By Michael Fahy / Zawya
GAFI's CEO Mona Zobaa says conditions for foreign investors into Egypt are improving.
Egypt’s introduction of new legislation and the promotion of a series of key investment projects are part of efforts to tackle bureaucracy in the country, according to the executive director of the agency responsible for attracting inward investment into the Arab world’s most populous country.
Mona Zobaa, executive director of the General Authority for Investment and Free Zones (GAFI), told journalists on the sidelines of the Annual Investment Meeting (AIM) in Dubai earlier this month that "there's been a lot that's been done over the past period” to tackle through the red tape that has plagued many firms operating in the country.
Egypt ranks 128th out of 190 countries on the World Bank's 2018 Ease of doing Business Index and 100th out of 137 countries in the World Economic Forum's Global Competitiveness Index list, but Zobaa said she is looking to improve on these rankings.
"We monitor these reports, we have private conversation with the private sector and we burnish our reform agenda," she said.
"Over the past period, we have succeeded to furnish a new investment law that caters well for the investor. It provides electronic services, it ensures that the investor gets a good incentive package, it provides him with necessary guarantees regarding licences, approvals, incorporation. It is mandated by law, for example, that (company) incorporation takes only one day.”
She added that other, investor-friendly measures have also been taken, including a new bankruptcy law issued in January and a new movable collateral registry created last month to help banks make better lending decisions to small and medium-sized enterprises (SMEs).
She argued that the new laws being introduced, which have included an amended capital markets law passed last month, are providing more transparency for investors, and pointed to a number of positive economic indicators.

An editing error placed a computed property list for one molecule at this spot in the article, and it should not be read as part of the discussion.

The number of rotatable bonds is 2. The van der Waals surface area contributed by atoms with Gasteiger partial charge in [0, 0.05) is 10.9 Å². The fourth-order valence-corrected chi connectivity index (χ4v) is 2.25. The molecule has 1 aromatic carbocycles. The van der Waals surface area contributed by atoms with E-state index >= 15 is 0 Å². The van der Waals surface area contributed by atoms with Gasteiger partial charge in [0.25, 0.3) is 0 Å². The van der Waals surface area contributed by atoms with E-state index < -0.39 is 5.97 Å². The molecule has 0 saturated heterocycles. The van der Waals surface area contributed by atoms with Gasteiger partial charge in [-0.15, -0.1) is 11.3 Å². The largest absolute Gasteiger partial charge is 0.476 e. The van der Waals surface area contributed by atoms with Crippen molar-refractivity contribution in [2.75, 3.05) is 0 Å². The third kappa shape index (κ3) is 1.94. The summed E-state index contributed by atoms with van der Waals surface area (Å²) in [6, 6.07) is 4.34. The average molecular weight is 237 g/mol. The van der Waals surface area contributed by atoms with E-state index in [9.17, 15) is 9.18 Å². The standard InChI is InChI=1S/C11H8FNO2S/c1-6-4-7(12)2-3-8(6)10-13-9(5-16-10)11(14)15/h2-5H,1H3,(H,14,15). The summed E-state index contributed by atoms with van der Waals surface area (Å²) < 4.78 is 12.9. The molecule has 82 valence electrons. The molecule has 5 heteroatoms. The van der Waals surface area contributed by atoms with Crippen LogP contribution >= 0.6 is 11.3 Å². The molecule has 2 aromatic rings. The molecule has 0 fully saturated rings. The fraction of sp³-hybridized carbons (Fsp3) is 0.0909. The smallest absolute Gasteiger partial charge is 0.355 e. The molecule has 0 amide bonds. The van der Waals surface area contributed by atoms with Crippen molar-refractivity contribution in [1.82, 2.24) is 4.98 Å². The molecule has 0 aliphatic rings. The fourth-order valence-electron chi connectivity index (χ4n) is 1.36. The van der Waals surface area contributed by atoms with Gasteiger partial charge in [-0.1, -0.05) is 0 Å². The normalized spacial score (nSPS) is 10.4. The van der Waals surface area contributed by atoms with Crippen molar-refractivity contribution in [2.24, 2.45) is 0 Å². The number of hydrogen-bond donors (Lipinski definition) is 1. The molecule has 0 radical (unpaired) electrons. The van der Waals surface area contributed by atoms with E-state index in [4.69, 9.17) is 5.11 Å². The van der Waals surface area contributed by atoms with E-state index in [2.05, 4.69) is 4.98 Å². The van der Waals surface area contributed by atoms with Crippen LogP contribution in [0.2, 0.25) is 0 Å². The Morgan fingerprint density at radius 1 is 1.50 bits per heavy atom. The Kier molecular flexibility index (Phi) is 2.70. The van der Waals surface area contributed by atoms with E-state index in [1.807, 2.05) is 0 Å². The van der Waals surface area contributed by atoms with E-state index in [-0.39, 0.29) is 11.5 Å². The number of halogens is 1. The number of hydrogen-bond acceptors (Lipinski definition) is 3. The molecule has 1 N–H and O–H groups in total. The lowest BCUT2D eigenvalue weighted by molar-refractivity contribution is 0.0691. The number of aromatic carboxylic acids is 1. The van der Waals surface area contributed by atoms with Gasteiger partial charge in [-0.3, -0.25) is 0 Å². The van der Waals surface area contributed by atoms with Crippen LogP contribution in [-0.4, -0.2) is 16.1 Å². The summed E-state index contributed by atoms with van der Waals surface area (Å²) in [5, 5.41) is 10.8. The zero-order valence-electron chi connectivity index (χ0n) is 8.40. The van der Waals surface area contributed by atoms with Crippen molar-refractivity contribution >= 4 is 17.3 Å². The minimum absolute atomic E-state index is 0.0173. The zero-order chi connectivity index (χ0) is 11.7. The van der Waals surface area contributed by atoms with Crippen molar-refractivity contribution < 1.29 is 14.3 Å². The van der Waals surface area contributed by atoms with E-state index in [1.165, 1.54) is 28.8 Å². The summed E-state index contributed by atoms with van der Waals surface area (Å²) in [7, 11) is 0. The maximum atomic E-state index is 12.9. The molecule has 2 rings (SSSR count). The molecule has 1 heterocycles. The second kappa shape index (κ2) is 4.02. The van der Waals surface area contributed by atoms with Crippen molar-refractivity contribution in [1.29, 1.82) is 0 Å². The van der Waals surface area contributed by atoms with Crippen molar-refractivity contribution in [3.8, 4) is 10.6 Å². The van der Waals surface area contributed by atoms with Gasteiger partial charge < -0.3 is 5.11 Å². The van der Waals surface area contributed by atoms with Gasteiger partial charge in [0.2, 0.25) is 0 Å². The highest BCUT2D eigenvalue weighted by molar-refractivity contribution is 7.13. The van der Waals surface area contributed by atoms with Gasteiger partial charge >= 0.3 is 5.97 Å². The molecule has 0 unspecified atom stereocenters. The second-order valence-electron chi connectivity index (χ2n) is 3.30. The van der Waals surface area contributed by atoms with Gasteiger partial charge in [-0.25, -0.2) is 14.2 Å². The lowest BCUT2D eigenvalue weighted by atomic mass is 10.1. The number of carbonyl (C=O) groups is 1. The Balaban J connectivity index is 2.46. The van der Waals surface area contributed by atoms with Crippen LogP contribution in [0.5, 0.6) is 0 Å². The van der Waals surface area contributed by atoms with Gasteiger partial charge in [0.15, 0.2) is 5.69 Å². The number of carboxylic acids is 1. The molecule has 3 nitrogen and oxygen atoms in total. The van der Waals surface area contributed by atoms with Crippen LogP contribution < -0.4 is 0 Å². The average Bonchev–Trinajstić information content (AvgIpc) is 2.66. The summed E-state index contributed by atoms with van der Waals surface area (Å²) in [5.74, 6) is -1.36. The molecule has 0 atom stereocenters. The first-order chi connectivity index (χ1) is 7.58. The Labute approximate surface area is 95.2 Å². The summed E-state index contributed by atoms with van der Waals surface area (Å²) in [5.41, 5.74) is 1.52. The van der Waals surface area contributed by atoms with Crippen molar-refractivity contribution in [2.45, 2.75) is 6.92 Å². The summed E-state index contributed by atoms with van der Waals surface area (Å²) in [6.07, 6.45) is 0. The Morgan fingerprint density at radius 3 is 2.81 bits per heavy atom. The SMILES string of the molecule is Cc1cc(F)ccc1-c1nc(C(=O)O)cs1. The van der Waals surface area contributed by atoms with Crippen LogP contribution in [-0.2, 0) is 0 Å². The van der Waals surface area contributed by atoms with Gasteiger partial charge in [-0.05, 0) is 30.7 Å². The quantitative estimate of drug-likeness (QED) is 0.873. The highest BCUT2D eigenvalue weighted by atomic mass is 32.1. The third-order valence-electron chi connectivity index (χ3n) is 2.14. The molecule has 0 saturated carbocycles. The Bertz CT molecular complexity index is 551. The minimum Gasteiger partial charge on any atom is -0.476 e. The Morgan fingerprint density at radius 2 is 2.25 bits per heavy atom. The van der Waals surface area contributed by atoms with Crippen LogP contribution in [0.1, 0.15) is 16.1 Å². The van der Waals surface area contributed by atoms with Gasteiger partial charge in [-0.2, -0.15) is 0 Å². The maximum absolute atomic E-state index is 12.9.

A booklet distributed by GAFI and Egypt's Ministry for Investment and International Corporation at AIM stated that net foreign direct investment (FDI) into Egypt grew by 14 percent in 2016-17 (the most recent year for which figures are available) to $7.9 billion. Zobaa said that this had recovered from just $2.2 billion in net FDI invested in 2010/11, but it remains below the $13.2 billion of net FDI attracted into the country in 2007/08 - before the onset of the global financial crisis and the periods of civil unrest that began in Egypt in 2011.
"Inflation and unemployment are coming down, economic growth rates are also improving and there are good forecasts and projections in this regard," Zobaa told Zawya. "Our picture with the outer world is getting better."
Figures from Egypt's Central Agency for Public Mobilisation and Statistics state that Egypt's unemployment rate, although still high, fell last year to 11.85 percent in 2017, down from 12.5 percent in 2016.
GDP set to grow
In December, the International Monetary Fund forecast that Egypt's gross domestic product (GDP) is likely to grow to 5.5 percent during its 2018/19 financial year, which starts on July 1, 2018 - an increase on the 4.8 percent growth projected for its current year. The IMF agreed a three-year $12 billion loan package to Egypt in November 2016 and said in December last year that about $6 billion of this had already been drawn down.
At the same time, Egypt undertook a package of reforms that included a free float of its currency and reductions in a number of subsidies, including fuel subsidies. As a result of these measures, the headline rate of inflation soared to a peak of almost 33 percent in August 2017, but has subsequently dropped sharply, reaching 13 percent in March, according to the Central Bank of Egypt’s website.